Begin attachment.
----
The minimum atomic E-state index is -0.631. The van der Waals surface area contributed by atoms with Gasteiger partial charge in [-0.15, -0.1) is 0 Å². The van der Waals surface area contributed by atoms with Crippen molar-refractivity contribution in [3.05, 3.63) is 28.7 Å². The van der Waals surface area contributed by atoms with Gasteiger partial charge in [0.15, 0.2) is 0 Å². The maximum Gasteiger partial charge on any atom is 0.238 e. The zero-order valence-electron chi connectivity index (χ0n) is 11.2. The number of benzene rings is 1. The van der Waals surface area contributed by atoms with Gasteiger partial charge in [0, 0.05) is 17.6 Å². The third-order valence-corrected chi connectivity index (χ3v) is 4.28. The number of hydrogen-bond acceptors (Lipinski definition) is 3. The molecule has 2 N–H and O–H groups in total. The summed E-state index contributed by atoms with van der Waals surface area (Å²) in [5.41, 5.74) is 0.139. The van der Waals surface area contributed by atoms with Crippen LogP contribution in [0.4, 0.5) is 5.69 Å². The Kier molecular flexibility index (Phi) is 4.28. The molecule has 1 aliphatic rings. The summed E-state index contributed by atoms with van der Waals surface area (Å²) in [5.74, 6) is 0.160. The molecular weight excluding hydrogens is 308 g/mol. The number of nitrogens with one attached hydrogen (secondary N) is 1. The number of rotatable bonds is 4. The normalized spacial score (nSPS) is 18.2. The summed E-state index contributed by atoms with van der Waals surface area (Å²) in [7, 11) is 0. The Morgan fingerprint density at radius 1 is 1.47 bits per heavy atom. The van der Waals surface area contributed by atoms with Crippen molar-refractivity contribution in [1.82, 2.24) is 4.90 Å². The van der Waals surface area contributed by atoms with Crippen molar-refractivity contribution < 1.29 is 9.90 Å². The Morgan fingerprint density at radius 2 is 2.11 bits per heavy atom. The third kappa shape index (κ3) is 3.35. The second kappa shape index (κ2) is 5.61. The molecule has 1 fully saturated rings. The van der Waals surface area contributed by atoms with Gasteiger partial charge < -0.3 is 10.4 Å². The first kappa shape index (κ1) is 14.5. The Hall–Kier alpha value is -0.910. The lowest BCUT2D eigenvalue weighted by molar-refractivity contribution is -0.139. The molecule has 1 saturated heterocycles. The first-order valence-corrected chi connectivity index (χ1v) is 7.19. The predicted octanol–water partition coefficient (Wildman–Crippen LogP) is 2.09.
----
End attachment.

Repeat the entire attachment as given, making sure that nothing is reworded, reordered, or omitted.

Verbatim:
The minimum atomic E-state index is -0.631. The van der Waals surface area contributed by atoms with Gasteiger partial charge in [-0.15, -0.1) is 0 Å². The van der Waals surface area contributed by atoms with Crippen molar-refractivity contribution in [3.05, 3.63) is 28.7 Å². The van der Waals surface area contributed by atoms with Gasteiger partial charge in [0.15, 0.2) is 0 Å². The maximum Gasteiger partial charge on any atom is 0.238 e. The zero-order valence-electron chi connectivity index (χ0n) is 11.2. The number of benzene rings is 1. The van der Waals surface area contributed by atoms with Gasteiger partial charge in [0, 0.05) is 17.6 Å². The third-order valence-corrected chi connectivity index (χ3v) is 4.28. The number of hydrogen-bond acceptors (Lipinski definition) is 3. The molecule has 2 N–H and O–H groups in total. The summed E-state index contributed by atoms with van der Waals surface area (Å²) in [5.41, 5.74) is 0.139. The van der Waals surface area contributed by atoms with Crippen LogP contribution in [0.4, 0.5) is 5.69 Å². The Kier molecular flexibility index (Phi) is 4.28. The molecule has 1 aliphatic rings. The summed E-state index contributed by atoms with van der Waals surface area (Å²) in [5.74, 6) is 0.160. The molecular weight excluding hydrogens is 308 g/mol. The number of nitrogens with one attached hydrogen (secondary N) is 1. The number of rotatable bonds is 4. The normalized spacial score (nSPS) is 18.2. The summed E-state index contributed by atoms with van der Waals surface area (Å²) in [7, 11) is 0. The Morgan fingerprint density at radius 1 is 1.47 bits per heavy atom. The van der Waals surface area contributed by atoms with Crippen molar-refractivity contribution in [1.82, 2.24) is 4.90 Å². The van der Waals surface area contributed by atoms with Crippen molar-refractivity contribution < 1.29 is 9.90 Å². The Morgan fingerprint density at radius 2 is 2.11 bits per heavy atom. The third kappa shape index (κ3) is 3.35. The second kappa shape index (κ2) is 5.61. The molecule has 1 fully saturated rings. The van der Waals surface area contributed by atoms with Gasteiger partial charge < -0.3 is 10.4 Å². The first kappa shape index (κ1) is 14.5. The Hall–Kier alpha value is -0.910. The lowest BCUT2D eigenvalue weighted by molar-refractivity contribution is -0.139. The molecule has 1 saturated heterocycles. The first-order valence-corrected chi connectivity index (χ1v) is 7.19. The predicted octanol–water partition coefficient (Wildman–Crippen LogP) is 2.09.